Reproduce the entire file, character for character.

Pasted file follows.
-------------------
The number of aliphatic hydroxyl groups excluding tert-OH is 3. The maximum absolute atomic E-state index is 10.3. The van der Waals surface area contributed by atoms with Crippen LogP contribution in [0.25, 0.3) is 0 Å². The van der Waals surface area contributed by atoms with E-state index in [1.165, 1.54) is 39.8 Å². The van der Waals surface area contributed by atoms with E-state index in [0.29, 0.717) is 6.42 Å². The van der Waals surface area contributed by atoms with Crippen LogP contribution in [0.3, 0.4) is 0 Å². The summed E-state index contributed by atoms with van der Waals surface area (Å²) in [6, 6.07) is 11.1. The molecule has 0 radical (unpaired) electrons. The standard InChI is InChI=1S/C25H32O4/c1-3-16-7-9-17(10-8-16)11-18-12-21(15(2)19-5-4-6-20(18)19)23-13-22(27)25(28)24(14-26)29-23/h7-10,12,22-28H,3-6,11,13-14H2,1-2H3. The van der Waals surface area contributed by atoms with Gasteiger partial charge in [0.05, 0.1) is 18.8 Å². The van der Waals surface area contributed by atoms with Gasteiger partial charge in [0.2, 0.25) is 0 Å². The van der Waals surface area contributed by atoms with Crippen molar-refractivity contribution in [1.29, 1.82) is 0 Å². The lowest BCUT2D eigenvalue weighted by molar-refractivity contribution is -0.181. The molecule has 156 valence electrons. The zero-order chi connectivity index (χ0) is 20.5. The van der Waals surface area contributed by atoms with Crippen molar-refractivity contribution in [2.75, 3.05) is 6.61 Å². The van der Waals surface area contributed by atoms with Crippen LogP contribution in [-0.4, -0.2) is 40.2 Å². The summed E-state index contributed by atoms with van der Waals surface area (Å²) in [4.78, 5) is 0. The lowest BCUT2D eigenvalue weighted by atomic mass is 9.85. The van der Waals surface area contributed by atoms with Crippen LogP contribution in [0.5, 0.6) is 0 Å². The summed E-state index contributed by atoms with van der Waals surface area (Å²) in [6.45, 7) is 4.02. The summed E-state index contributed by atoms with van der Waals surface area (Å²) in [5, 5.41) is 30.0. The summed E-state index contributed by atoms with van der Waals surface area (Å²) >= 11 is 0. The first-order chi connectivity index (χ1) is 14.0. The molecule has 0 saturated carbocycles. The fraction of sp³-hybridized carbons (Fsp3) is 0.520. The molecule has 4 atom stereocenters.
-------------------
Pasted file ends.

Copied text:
The number of aliphatic hydroxyl groups excluding tert-OH is 3. The maximum absolute atomic E-state index is 10.3. The van der Waals surface area contributed by atoms with Crippen LogP contribution in [0.25, 0.3) is 0 Å². The van der Waals surface area contributed by atoms with E-state index in [1.165, 1.54) is 39.8 Å². The van der Waals surface area contributed by atoms with E-state index in [0.29, 0.717) is 6.42 Å². The van der Waals surface area contributed by atoms with Crippen LogP contribution in [0.3, 0.4) is 0 Å². The summed E-state index contributed by atoms with van der Waals surface area (Å²) in [6, 6.07) is 11.1. The molecule has 0 radical (unpaired) electrons. The standard InChI is InChI=1S/C25H32O4/c1-3-16-7-9-17(10-8-16)11-18-12-21(15(2)19-5-4-6-20(18)19)23-13-22(27)25(28)24(14-26)29-23/h7-10,12,22-28H,3-6,11,13-14H2,1-2H3. The van der Waals surface area contributed by atoms with Gasteiger partial charge in [0.05, 0.1) is 18.8 Å². The van der Waals surface area contributed by atoms with Gasteiger partial charge in [0.2, 0.25) is 0 Å². The van der Waals surface area contributed by atoms with Crippen molar-refractivity contribution in [1.29, 1.82) is 0 Å². The lowest BCUT2D eigenvalue weighted by molar-refractivity contribution is -0.181. The molecule has 156 valence electrons. The zero-order chi connectivity index (χ0) is 20.5. The van der Waals surface area contributed by atoms with Crippen molar-refractivity contribution in [2.75, 3.05) is 6.61 Å². The van der Waals surface area contributed by atoms with Crippen LogP contribution in [-0.4, -0.2) is 40.2 Å². The summed E-state index contributed by atoms with van der Waals surface area (Å²) in [4.78, 5) is 0. The lowest BCUT2D eigenvalue weighted by atomic mass is 9.85. The van der Waals surface area contributed by atoms with Crippen LogP contribution in [0.5, 0.6) is 0 Å². The summed E-state index contributed by atoms with van der Waals surface area (Å²) in [6.45, 7) is 4.02. The summed E-state index contributed by atoms with van der Waals surface area (Å²) in [5, 5.41) is 30.0. The summed E-state index contributed by atoms with van der Waals surface area (Å²) >= 11 is 0. The first-order chi connectivity index (χ1) is 14.0. The molecule has 0 saturated carbocycles. The fraction of sp³-hybridized carbons (Fsp3) is 0.520. The molecule has 4 atom stereocenters.